Can we see well underwater? Yes or not let’s check.
Tribals gipsies and aboriginals our vanishing lot. Modern society has marginalised them. They walk and talk differently, do not conform to our ways of life, occupy territory that we need by badly for our needs and development – the cards are all against them. Yet, they have some special talents and ways that we can take cues and learn to use to advantage, if only we treat them well and attempt to understand them.
The Nari Kauravas are expert foresters and foragers the Bhils are experts in what we call a sustainable way of life; they make useful things from leaves, roots, suits, and box and materials from small game animals. Some tribes are expert metallurgists while some others find medical use in many a herb and shrub. These are discoveries, crafts and skills that they have learnt power generations of living as one with nature skills and innovations that modern man can admire and learn from.
A recent example of underwater comes from the work of Dr Anna Gislen and works of the University of Lund in Sweden. This has to do with the remarkable ability of the tribes collectively called as Moken people. These are wandering she dwellers who have been the first inhabitants of the Andaman coastal regions of India, Myanmar, Thailand and Malaysia.
They are related to the others gipsies of the Island archipelagos all the way to the Philippines. Some believe that it is the ancestors of the Moken who drew the cave paintings of the Phang Nga Bay and other places.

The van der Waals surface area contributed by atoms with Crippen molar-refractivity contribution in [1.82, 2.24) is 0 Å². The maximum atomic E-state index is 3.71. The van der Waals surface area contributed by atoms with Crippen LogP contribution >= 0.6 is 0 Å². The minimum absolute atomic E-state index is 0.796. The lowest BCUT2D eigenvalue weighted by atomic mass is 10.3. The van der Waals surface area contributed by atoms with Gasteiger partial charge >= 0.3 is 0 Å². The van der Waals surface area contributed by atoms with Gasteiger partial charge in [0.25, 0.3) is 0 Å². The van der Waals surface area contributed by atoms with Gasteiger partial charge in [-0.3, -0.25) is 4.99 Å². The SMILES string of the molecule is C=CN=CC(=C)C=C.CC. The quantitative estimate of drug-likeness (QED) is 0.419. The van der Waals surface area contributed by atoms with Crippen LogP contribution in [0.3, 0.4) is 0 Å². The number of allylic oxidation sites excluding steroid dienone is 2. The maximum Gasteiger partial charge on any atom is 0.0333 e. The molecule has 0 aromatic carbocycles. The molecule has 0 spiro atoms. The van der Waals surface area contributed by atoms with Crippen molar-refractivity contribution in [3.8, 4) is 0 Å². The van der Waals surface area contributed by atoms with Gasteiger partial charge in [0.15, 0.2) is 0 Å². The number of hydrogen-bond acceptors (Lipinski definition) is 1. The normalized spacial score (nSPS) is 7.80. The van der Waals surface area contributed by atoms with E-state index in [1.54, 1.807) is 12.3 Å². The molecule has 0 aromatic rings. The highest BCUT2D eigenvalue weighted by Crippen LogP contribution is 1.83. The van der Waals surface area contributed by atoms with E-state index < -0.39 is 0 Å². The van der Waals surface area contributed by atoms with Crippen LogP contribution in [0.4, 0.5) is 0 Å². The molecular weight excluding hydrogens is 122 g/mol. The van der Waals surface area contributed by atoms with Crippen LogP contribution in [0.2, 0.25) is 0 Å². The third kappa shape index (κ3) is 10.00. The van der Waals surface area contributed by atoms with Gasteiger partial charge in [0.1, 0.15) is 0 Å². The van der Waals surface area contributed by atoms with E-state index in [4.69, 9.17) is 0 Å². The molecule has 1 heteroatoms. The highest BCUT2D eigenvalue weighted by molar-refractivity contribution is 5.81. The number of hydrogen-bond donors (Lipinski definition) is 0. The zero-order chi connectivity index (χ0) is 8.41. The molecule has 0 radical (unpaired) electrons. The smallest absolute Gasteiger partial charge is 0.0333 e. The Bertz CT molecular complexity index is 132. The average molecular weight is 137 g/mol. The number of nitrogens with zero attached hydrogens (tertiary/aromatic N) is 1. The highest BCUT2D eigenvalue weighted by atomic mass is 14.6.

For 8 months of the year, the Moken live of the sea, foraging dear existence from its exploiting and an amazing number of organism therein. They use nets traps, Spears and harpoons and spend a lot of time diving and staying underwater. No snorkel, no sea googles, no air cylinders, or flippers for them they make do as is, or at best use primitive gear. During the monsoon season, demu Mysore and live in temporary thatched huts, trading with the local people.
It is the dear extraordinary ability to see underwater that impressed doctor Gislen, the science they are able to do what ordinary people cannot and do so with no special equipment. They simply dive into the water collect items and haul them up. How can they see underwater too well while we cannot?
We do not see clearly underwater, all went well in our eyes. the reason is that the eye has two refracting materials that bend and focus light into the retina. these are the convex-shaped cornea at the surface of the Eye and the global lens which is located a bit interior. When light travels in the air and hits the cornea, it is bent because the cornea is curved and has a refractive index of 1.34, violet date of air is the standard value of 1.0.
The so bent light now falls on the lens, a transparent plastic, elastic, egg-shaped gel that is held in place by a bunch of fibres attached to the clear muscles. The lens changes its refractive power efficiently, depending on its shape the light focus by the lens falls on the retina and we see a sharp image.
The variable refractive index of the lens is useful since it is this feature that helps us see both distant and near objects sharply. When the ciliary muscles contract and loosen the fibres, the lens assumes a ball-like shape helping in to focus near objects. When the ciliary muscles are relaxed, the fibres tighten and the lens flattens to help focus for objects. ( It is for this reason that we are advised not to read in a moving bus or train. The ciliary muscles have to work overtime, constantly adjusting the focal length of the lens to help us c sharp and they Tyre and your eyes ache ).
This adjustment for variable focusing is referred to as accommodation and is a vital requirement not only for us but for other animals and birds. Diving birds like the heron are champions at it, The turtle not bad at all, while the wise owl fares poorly here.